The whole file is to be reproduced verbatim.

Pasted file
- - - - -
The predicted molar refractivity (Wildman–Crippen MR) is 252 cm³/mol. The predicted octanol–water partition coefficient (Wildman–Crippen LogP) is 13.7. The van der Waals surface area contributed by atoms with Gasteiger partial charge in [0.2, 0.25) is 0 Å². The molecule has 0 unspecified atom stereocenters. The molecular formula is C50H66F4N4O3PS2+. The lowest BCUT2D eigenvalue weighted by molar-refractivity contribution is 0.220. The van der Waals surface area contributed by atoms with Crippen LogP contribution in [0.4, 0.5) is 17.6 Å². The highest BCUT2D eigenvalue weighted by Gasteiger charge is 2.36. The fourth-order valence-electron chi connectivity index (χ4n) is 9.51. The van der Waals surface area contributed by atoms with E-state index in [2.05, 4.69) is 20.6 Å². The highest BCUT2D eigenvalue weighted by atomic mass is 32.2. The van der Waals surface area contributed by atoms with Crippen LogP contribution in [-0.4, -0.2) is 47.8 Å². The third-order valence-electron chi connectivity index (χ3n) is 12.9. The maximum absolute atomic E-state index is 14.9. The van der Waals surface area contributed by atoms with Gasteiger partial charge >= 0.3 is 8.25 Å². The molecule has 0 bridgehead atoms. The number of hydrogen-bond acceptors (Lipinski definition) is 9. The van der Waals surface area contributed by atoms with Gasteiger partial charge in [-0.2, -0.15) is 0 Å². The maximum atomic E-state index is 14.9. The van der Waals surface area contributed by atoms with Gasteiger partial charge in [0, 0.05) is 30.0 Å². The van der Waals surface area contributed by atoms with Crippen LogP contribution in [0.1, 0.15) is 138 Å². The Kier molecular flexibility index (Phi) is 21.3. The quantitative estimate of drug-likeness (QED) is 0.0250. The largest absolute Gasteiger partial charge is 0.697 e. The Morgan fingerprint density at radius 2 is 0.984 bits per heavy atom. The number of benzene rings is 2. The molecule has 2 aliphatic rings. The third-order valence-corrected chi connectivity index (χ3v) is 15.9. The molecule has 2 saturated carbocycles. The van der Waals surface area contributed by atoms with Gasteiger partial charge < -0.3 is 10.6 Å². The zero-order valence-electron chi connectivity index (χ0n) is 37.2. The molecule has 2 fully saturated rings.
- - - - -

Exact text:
The predicted molar refractivity (Wildman–Crippen MR) is 252 cm³/mol. The predicted octanol–water partition coefficient (Wildman–Crippen LogP) is 13.7. The van der Waals surface area contributed by atoms with Gasteiger partial charge in [0.2, 0.25) is 0 Å². The molecule has 0 unspecified atom stereocenters. The molecular formula is C50H66F4N4O3PS2+. The lowest BCUT2D eigenvalue weighted by molar-refractivity contribution is 0.220. The van der Waals surface area contributed by atoms with Crippen LogP contribution in [0.4, 0.5) is 17.6 Å². The highest BCUT2D eigenvalue weighted by Gasteiger charge is 2.36. The fourth-order valence-electron chi connectivity index (χ4n) is 9.51. The van der Waals surface area contributed by atoms with E-state index in [2.05, 4.69) is 20.6 Å². The highest BCUT2D eigenvalue weighted by atomic mass is 32.2. The van der Waals surface area contributed by atoms with Crippen LogP contribution in [-0.4, -0.2) is 47.8 Å². The third-order valence-electron chi connectivity index (χ3n) is 12.9. The maximum absolute atomic E-state index is 14.9. The van der Waals surface area contributed by atoms with Gasteiger partial charge >= 0.3 is 8.25 Å². The molecule has 0 bridgehead atoms. The number of hydrogen-bond acceptors (Lipinski definition) is 9. The van der Waals surface area contributed by atoms with Gasteiger partial charge in [-0.2, -0.15) is 0 Å². The maximum atomic E-state index is 14.9. The van der Waals surface area contributed by atoms with Gasteiger partial charge in [0, 0.05) is 30.0 Å². The van der Waals surface area contributed by atoms with Crippen LogP contribution in [0.1, 0.15) is 138 Å². The Kier molecular flexibility index (Phi) is 21.3. The quantitative estimate of drug-likeness (QED) is 0.0250. The largest absolute Gasteiger partial charge is 0.697 e. The Morgan fingerprint density at radius 2 is 0.984 bits per heavy atom. The number of benzene rings is 2. The molecule has 2 aliphatic rings. The third-order valence-corrected chi connectivity index (χ3v) is 15.9. The molecule has 2 saturated carbocycles. The van der Waals surface area contributed by atoms with Gasteiger partial charge < -0.3 is 10.6 Å². The zero-order valence-electron chi connectivity index (χ0n) is 37.2. The molecule has 2 fully saturated rings.